Agricultural Economics Department


Date of this Version



Cornhusker Economics June 8, 2022


Copyright © 2022 University of Nebraska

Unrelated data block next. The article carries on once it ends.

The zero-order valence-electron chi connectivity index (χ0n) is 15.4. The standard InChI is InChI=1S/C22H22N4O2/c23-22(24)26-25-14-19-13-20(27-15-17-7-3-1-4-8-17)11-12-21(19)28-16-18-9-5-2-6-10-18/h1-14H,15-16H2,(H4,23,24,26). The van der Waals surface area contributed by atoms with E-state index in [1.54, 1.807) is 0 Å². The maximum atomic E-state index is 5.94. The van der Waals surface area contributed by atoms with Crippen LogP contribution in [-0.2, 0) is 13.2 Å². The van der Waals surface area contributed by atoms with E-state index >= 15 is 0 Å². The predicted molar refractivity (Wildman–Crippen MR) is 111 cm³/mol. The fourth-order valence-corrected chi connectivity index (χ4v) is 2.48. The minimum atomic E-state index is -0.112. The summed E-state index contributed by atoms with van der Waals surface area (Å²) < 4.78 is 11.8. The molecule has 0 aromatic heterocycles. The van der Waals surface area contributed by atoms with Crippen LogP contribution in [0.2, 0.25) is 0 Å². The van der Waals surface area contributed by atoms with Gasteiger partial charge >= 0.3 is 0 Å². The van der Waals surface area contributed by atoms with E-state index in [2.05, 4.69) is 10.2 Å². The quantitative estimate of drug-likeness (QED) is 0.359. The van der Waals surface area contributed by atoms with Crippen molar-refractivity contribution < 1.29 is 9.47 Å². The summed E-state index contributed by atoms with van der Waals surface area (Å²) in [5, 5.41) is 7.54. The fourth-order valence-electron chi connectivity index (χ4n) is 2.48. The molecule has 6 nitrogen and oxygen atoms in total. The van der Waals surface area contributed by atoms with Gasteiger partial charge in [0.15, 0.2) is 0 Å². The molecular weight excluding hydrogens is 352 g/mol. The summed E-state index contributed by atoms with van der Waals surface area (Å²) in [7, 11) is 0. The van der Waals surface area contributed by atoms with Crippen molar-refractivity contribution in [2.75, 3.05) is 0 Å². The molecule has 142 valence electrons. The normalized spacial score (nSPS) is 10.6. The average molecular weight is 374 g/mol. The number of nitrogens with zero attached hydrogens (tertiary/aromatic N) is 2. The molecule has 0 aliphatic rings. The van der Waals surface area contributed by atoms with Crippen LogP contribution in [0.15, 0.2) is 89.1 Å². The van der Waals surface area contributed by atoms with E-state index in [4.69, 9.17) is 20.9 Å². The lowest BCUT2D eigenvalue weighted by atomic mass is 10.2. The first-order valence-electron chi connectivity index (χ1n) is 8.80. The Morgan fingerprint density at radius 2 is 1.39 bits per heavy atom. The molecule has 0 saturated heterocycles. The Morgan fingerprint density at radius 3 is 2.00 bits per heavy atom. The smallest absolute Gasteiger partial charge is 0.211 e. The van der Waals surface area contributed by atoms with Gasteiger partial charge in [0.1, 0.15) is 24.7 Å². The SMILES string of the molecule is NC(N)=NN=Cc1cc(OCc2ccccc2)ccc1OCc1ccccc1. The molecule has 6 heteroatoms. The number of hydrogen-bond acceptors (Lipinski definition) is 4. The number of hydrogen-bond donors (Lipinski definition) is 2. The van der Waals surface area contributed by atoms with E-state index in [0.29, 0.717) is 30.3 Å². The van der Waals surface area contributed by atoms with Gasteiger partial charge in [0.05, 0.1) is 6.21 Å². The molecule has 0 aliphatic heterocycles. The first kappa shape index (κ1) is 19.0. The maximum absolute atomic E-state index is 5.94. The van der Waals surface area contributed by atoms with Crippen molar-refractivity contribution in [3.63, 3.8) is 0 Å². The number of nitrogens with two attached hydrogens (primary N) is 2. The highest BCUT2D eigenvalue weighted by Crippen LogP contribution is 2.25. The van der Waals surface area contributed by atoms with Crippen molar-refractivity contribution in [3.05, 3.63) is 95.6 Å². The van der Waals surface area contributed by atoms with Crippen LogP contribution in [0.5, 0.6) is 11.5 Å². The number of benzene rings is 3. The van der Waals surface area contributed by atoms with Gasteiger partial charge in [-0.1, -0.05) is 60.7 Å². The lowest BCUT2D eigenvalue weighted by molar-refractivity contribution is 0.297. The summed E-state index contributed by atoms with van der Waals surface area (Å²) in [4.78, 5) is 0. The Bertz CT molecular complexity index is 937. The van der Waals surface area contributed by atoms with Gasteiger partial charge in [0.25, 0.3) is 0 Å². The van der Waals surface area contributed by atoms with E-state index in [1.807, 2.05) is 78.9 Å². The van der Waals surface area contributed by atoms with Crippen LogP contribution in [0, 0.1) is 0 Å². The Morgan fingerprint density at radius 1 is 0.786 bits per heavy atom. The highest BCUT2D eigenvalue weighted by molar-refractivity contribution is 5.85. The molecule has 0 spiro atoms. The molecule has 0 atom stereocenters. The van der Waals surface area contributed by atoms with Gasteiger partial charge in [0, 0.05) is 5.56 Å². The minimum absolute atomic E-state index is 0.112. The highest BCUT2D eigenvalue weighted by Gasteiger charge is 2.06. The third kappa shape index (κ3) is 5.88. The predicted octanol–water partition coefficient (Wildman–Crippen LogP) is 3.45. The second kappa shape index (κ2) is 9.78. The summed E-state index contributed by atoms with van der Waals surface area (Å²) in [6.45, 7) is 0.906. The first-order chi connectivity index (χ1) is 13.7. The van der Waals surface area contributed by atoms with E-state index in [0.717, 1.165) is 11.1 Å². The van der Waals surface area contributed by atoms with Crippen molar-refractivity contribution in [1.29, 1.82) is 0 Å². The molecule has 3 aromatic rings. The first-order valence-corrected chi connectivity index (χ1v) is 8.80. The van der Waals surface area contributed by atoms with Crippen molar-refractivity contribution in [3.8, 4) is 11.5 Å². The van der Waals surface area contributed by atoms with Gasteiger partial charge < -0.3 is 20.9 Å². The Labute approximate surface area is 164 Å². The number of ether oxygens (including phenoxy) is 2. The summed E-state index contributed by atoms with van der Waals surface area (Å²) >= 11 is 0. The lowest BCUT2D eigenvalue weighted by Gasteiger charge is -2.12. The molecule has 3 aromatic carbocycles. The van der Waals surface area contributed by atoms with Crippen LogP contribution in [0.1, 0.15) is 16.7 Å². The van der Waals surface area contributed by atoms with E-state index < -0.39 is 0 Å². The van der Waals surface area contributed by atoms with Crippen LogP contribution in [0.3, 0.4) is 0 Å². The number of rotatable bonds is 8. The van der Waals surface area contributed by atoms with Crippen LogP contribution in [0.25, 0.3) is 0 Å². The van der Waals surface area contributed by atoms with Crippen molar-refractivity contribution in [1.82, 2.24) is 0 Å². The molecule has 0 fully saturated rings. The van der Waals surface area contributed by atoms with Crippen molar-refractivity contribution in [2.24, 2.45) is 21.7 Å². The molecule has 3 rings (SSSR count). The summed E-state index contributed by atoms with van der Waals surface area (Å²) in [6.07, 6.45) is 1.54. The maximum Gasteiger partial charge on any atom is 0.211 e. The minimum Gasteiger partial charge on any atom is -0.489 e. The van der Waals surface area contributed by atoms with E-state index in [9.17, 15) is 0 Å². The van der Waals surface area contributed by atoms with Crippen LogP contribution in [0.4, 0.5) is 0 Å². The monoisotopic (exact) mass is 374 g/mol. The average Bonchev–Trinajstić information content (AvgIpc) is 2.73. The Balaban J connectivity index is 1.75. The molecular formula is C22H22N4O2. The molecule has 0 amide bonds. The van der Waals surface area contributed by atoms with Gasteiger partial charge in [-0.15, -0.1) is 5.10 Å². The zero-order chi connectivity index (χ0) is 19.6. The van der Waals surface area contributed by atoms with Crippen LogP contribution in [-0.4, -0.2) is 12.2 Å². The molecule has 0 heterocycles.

Inflation driven by rising prices for food, energy, and other consumer goods has become a major concern in the United States and other high-income countries. A far more serious issue is the effect of rising food prices on low-income households in many developing countries in Africa, Asia, and Latin America. Global food prices had been rising in 2020 and 2021 as a result of supply shortages caused by adverse weather conditions exacerbated by climate change, war and civil strife in various countries, and economic shocks in the aftermath of the Covid-19 pandemic and the consequent disruption of global supply chains (Food Security Information Network 2022). In 2022, these trends were amplified by Russia’s invasion of Ukraine and the blocking of significant agricultural exports from the Black Sea region (World Food Program 2022). Global food prices are likely to continue rising threatening millions of people around the world with serious food insecurity and malnutrition. The United Nations Food and Agriculture Organization (FAO) publishes a world food price index based on prices for meat, dairy, cereal grains, oilseeds, and sugar. Both real (inflationadjusted) and nominal price indexes are shown in Figure 1. Real food prices increased rapidly in the early 1970s as a result of supply shortages and rising oil prices brought about by the actions of the Organization of Petroleum Exporting Countries (OPEC). Real food and other commodity prices fell during the 1980s and remained